Do you have an ‘ōhi‘atree? Do you live in Hawaii? If so, you may want to keep a close eye on your tree, for the Agricultural Research Service (ARS) and university scientists have identified two new species of fungi as the killer of hundreds of thousands of the beloved Hawaii ‘Ōhi‘a trees.
Rapid 'Ōhi'a Death” (ROD) is a wilt disease. Up until now, the disease has been limited to the Big Island of Hawaii but is now in Kauai.
The ‘ōhi‘a tree is a native species to Hawaiian forests, and plays a critical role in the ecosystem. The tree helps maintain watershed health, groundwater quality, and provides a habitat for rare and endangered birds and insects.
Federal, state and other cooperators are researching tirelessly on how to contain and manage the disease.
The name of the disease; “Rapid 'Ōhi'a Death,” refers to the fact that once visible symptoms occur, the trees most likely only have a few weeks to live. With that being said, affected trees can actually have the fungi for months before any of the disease symptoms start showing.
According to the USDA, “scientific evidence originally pointed to an aberrant strain of the fungus Ceratocystis fimbriata, which also attacks sweet potato, including in Hawaii.” Lisa Keithis a plant pathologist with ARS’s Daniel K. Inouye U.S. Pacific Basin Agricultural Research Center in Hilo, Hawaii. She and “colleagues from the University of Pretoria, University of Hawaii and Iowa State University determined that two new species of Ceratocystis are actually to blame, which they have named C. lukuohia and C. huliohia.”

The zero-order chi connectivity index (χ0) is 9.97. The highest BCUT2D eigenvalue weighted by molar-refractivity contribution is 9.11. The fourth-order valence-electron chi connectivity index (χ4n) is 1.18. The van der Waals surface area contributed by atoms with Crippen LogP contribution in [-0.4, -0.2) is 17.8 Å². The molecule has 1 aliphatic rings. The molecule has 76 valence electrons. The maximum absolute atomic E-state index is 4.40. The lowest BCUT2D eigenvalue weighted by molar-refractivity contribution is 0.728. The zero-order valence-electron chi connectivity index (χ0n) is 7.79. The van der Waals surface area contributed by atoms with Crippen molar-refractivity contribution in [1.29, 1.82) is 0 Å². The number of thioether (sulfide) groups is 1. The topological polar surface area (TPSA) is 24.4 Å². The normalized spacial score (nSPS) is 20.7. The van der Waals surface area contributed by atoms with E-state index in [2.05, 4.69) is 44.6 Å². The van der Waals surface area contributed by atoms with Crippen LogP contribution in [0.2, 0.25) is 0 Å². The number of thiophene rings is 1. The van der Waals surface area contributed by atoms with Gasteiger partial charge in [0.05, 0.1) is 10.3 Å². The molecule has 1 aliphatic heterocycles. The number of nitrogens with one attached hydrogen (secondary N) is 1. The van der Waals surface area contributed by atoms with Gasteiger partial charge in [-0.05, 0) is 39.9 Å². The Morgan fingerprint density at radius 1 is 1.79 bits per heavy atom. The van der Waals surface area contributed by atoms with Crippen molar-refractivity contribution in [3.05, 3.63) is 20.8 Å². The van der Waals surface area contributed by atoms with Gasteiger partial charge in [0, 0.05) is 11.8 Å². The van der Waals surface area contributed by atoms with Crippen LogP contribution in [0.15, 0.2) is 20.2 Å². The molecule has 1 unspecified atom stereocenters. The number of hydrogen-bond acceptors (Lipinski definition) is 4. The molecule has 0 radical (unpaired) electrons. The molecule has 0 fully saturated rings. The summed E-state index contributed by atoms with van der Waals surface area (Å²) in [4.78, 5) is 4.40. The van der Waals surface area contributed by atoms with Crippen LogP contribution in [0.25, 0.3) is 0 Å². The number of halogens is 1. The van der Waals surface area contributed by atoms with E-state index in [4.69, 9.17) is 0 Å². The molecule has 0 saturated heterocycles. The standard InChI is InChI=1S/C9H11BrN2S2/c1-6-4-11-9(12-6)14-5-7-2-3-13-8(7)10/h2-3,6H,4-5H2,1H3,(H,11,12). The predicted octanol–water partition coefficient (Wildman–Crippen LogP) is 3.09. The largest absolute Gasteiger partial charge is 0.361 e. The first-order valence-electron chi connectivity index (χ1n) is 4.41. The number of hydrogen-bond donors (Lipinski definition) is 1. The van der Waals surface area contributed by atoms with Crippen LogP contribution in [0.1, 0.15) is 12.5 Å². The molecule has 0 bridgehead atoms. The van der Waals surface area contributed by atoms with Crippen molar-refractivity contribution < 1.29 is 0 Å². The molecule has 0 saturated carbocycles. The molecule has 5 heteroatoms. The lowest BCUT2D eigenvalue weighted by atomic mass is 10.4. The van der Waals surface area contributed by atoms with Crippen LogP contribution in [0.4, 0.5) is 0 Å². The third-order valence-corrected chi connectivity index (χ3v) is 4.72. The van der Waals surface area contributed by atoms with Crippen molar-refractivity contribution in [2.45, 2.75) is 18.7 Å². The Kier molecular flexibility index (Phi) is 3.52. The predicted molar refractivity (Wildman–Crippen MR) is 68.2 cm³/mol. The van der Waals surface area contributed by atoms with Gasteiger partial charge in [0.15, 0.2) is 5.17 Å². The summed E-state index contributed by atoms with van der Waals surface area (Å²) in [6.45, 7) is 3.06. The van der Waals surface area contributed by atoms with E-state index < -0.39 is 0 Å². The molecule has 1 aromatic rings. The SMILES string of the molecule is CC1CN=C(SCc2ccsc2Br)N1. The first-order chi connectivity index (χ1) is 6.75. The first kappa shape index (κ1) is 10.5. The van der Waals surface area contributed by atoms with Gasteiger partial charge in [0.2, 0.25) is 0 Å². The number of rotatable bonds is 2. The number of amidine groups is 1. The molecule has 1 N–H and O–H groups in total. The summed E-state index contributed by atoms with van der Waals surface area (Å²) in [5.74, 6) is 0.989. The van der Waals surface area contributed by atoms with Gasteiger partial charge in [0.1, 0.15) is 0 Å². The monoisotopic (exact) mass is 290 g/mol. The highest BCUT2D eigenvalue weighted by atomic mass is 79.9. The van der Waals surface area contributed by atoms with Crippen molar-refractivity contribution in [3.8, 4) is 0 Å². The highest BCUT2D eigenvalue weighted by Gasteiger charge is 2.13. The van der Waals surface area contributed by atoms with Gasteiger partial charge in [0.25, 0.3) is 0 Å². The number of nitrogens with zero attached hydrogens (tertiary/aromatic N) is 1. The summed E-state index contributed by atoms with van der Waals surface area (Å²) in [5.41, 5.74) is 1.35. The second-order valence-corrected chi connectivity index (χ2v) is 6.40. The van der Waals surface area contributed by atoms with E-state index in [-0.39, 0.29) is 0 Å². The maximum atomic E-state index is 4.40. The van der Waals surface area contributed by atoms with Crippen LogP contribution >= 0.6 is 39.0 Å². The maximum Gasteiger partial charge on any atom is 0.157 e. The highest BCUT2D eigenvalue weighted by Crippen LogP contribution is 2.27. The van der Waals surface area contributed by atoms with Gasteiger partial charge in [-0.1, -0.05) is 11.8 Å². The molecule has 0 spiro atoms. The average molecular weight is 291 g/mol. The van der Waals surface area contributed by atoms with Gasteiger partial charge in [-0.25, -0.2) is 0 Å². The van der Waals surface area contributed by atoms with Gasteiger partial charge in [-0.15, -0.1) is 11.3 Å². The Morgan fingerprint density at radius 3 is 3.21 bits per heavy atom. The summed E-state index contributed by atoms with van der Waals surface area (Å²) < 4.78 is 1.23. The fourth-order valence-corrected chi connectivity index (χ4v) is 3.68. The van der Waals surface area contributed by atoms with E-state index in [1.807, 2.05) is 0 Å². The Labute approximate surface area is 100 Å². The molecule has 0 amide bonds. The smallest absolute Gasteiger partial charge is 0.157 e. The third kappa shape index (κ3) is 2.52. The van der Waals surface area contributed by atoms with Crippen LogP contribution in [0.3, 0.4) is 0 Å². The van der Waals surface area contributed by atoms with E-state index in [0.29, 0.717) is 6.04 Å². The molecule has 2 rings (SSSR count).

The report continued explaining the two diseases are “genetically distinct from each other. Both belong to geographic subgroups based in Latin America and Asia, suggesting they arrived in Hawaii with imports of vegetatively propagated plant material and then evolved specifically to infect ‘ōhi‘a.”
The team identified the two fungi using “specimens” from dead or dying ‘ōhi‘a trees.
The report also included information on the two fungi; C. lukuohia is more aggressive for it “wages a systemic attack on the tree’s vascular system, obstructing water and nutrients and causing the canopy to rapidly die and turn brown. By contrast, C. huliohia inflicts cankers just below the tree’s bark, killing off localized sections of vascular tissue so that the tree dies more slowly.”
So, researchers are now trying to develop fast new methods of detecting the fungi. This will increase efforts to monitor the disease and prevent its spread to other Hawaiian Islands as well as other regions of the world.
Watch those trees!
Let’s get to growing,
Scientists Refine 'Profile' of a Fungal Tree Killer : USDA ARS. (n.d.). Retrieved from https://www.ars.usda.gov/news-events/news/research-news/2018/scientists-refine-profile-of-a-fungal-tree-killer/
Photo courtesy of University of Hawaii System
Photo courtesy of Love Big Island